It’s been close to two months since I started my quest to become bilingual. Over two months ago, I asked the readers for advice in learning a foreign language . That brief post now has over 60 public comments, and I’ve received many private emails with advice as well.
I’m not an expert on language learning. Many of my readers are fluently multilingual, so chances are many of you have more experience than me. However, I’d like to share some of my discoveries over the last two months. I want to do this both for novice language learners and for other English speakers who are interested in leaving monolingualism behind.
1) You Aren’t Going to Be Fluent in a Week
In the beginning, I was very motivated to start learning French. I think this motivation caused me to underestimate the amount of work needed to fully comprehend and speak another language. It’s one thing to understand some basic words and expressions. It’s another thing entirely to have a complete vocabulary and speak effortlessly.
I’ve since adapted my goals to focus on smaller successes. I’m trying to set realistic goals to understand a little bit more spoken French, add a few more words to my vocabulary, and improving my verb conjugation.
Learning French has also given me tremendous respect for all the people who are learning English as a foreign language.
2) Languages are a Skill, Practice Before Study
In my brief experience, I’ve found that practicing the language is far more useful than studying it from a textbook. I completed a Teach Yourself French book earlier. While it was one of the more useful language tools I experimented with, it didn’t teach me to speak French. Actually conversing in French with French speakers is the only way I’ve made small improvements.
Some people have asked me whether I think holistic learning can be applied to language learning. Before, I refused to comment, as I didn’t know another language. Now I believe I can answer that: no, holistic learning won’t work with languages. As a skill, a language needs practice not conceptual understanding.
3) Slang is Often More Important than Correct Grammar
I suppose it depends on what your goals are. If you’re trying to learn a language so you can translate academic papers or give speeches, then slang isn’t that important. If you want to have a conversation, make friends or use the language naturally, the unofficial dictionary is often more important than the official one.
4) Access to Native Speakers is a Must
My current approach is that 90% of your studying time should be invested in conversations with native speakers. The other 10% should be studying the grammar and vocabulary. The only way this can happen is if you have access to native speakers of the language.
I’ve been lucky in this regard. My ex-girlfriend is French and lives in France, and she has provided me a victim to practice my French on. Also, I’ve been able to meet several exchange students who are just learning English, so I can be exposed to more French.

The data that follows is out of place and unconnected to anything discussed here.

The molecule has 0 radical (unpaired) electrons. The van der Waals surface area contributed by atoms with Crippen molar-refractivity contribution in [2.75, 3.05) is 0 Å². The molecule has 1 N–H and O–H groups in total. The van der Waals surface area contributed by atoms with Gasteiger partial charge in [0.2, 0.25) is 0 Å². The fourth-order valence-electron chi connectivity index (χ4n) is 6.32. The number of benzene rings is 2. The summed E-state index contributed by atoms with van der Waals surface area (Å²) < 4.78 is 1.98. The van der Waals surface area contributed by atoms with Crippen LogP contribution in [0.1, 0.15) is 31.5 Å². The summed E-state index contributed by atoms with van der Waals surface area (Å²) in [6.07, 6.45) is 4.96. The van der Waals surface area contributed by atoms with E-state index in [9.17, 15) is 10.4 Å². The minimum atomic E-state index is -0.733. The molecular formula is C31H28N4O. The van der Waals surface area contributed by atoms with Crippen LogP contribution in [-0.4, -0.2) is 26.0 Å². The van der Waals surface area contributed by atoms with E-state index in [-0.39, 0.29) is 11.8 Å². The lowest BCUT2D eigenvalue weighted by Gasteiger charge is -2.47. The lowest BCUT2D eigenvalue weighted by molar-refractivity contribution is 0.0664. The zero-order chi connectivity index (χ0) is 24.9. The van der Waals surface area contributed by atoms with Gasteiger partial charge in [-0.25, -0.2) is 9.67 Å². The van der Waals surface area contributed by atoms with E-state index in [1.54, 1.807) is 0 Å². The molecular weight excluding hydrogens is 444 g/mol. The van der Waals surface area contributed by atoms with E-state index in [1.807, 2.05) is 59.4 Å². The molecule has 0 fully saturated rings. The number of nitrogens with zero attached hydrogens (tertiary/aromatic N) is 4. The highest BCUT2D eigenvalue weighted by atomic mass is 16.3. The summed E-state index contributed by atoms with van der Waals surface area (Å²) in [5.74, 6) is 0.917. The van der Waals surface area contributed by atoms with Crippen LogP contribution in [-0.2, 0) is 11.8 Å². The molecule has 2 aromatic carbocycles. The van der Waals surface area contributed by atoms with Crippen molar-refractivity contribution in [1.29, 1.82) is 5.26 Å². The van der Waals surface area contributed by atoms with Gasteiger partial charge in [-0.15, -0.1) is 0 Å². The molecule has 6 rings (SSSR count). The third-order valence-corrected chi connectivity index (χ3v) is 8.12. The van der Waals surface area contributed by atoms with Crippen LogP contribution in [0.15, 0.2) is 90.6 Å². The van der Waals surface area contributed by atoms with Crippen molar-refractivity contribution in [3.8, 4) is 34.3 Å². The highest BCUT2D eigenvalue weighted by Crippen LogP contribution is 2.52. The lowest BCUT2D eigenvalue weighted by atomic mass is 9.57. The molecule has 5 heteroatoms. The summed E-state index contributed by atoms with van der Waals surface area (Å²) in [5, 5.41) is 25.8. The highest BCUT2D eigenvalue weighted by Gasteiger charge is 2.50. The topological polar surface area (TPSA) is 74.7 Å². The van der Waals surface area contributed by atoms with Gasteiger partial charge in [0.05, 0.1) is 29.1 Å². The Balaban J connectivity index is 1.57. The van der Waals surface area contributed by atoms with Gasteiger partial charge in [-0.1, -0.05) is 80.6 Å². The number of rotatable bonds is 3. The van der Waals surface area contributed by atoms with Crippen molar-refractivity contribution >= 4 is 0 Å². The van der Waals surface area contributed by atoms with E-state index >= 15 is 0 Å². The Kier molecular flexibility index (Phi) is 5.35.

Instant messaging chat in French has been helpful. That way, if I get stuck with a word, I can use an online translator. The one downside is it doesn’t provide the pronunciation, which is a major factor in speaking a language. I consider it training wheels for eventual fluency.
Many people have warned me that the French tend to be critical of people trying to learn their language. Luckily, I haven’t found this to be the case as of yet. Or perhaps I have such a thick skin  that I don’t notice it.
5) You Can’t Be Passive
Some of the advice I received was to just surround yourself with the language and, “eventually you’ll pick it up.” While there’s no doubt exposure is important, I haven’t found a passive stance to be effective in learning a language.
Be active, go out and talk with people who can’t speak your native language. Immersion and exposure definitely accelerate the process of learning, but only if you’re willing to invest the energy. Study a bit and practice a lot more. When you don’t understand something, get it translated to improve your vocabulary.
6) Accept that You’re Going to be Awful
My first approach was to spend time studying the language, and when I reached a basic level of fluency, try to speak it. Now I realize that this is backwards. You can’t improve unless you start speaking. And when you start speaking, you’re going to be awful.
I’m not good at French. I speak too slowly, use incorrect pronunciations, improper conjugations and my vocabulary is limited. Undoubtedly this will irritate a few native French speakers who would prefer I didn’t talk at all. However, if I want to improve I have to ignore them and continue hobbling through the “I suck”  phase.
I know many English speakers that have little patience for people who can’t speak English properly. I can admit, sometimes I get frustrated trying to communicate with someone who doesn’t understand English. However, if you’re in the process of learning, you have to ignore people like me and continue practicing anyways.
Steve Kaufman, who is great for language learning tips, makes a similar suggestion in this post . He argues that a key to successful language learning is being able to handle uncertainty, and realize you won’t understand everything perfectly.
The same is true of almost any skill. If you have horrible social skills, an effort to improve them is probably going to be met with resistance. You need to push through all the assholes who criticize you for trying to improve.